absolutely - manufacturers and dealers have done everything they can to
eviscerate the original obd legislation with their own "tier two"
proprietary codes. and, iirc, braking and transmission systems are not
the whole thing needs to be updated and open repair diagnostics
mandatory, including commercial diesels which i believe are completely
Honda already has https://techinfo.honda.com .
This site has provided, for some time now, and to any US billing address,
exactly what is available to US dealerships. And as of very recently, now
it even works for Canadians. I bought a three-day subscription so I could
poke around to see how it all worked (I've got until 12:41pm EDT tomorrow
before the subscription runs out).
I think this "Right to Repair" thing is pointless.
BMW has a Techinfo site:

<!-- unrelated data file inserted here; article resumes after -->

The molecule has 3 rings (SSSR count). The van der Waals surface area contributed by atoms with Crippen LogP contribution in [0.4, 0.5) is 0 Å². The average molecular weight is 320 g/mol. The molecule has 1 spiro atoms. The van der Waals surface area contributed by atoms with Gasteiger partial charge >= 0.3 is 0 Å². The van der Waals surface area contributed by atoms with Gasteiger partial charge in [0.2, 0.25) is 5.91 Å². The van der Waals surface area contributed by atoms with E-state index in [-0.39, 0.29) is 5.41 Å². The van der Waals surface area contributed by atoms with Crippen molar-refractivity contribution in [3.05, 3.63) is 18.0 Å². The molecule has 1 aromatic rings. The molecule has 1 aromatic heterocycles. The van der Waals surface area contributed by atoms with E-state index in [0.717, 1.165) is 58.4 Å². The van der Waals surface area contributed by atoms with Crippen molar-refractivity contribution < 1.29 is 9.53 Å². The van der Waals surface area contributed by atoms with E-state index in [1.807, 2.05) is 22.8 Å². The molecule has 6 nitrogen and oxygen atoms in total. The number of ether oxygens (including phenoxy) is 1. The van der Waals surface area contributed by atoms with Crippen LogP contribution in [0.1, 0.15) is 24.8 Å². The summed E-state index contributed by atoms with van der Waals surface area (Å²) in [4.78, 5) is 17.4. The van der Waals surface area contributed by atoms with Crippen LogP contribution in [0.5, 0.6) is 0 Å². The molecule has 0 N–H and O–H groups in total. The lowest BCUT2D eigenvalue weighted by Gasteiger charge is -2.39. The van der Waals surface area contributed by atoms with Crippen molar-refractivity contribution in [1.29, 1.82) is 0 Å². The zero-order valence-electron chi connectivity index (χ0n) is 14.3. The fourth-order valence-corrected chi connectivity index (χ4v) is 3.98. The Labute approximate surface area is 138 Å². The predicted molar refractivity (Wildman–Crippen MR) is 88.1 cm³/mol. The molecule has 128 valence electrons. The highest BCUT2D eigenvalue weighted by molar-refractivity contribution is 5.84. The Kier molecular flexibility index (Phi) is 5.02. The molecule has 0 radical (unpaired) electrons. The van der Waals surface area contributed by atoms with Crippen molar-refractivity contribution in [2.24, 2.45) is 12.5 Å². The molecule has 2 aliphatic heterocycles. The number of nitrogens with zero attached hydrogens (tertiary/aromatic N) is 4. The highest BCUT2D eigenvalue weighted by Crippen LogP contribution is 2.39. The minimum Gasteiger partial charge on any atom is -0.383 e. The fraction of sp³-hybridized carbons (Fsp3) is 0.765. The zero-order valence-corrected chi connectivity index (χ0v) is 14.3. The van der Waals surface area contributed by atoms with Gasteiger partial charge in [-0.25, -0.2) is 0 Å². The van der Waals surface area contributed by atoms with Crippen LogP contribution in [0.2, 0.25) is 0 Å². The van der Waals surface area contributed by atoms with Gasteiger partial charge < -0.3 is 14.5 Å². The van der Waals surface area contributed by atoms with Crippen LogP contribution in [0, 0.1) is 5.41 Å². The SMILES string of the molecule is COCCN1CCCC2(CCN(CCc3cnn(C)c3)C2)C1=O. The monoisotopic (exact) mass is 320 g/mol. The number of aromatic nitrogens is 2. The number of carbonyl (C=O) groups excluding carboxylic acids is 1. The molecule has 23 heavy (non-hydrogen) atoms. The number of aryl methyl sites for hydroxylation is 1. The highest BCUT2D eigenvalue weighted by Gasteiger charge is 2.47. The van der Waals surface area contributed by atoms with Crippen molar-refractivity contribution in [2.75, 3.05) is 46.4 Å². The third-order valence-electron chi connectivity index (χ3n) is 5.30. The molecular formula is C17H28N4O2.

Subscription is $30 for 1 day!!
I did a bit of Googling using these terms:
techinfo <name of automaker brand>
Looks like just about everybody has a Techinfo site now.
I remember reading that that the Techinfo sites are in response to federal
legislation forcing automakers to open up their resources to the public.
Very close to true. You can get training and service manuals for doing
many things yourself, but the proprietary service tool and its software
are required to obtain and interpret many of the codes, and even to
properly change brake fluid. A while back, BMW TSBs became unavailable
without paying a fee (I have not checked lately so that might have changed).
Honda's service information availability is excellent, as is that for
some (perhaps all) domestic carmakers.
I have to agree that some regulation would be helpful here.
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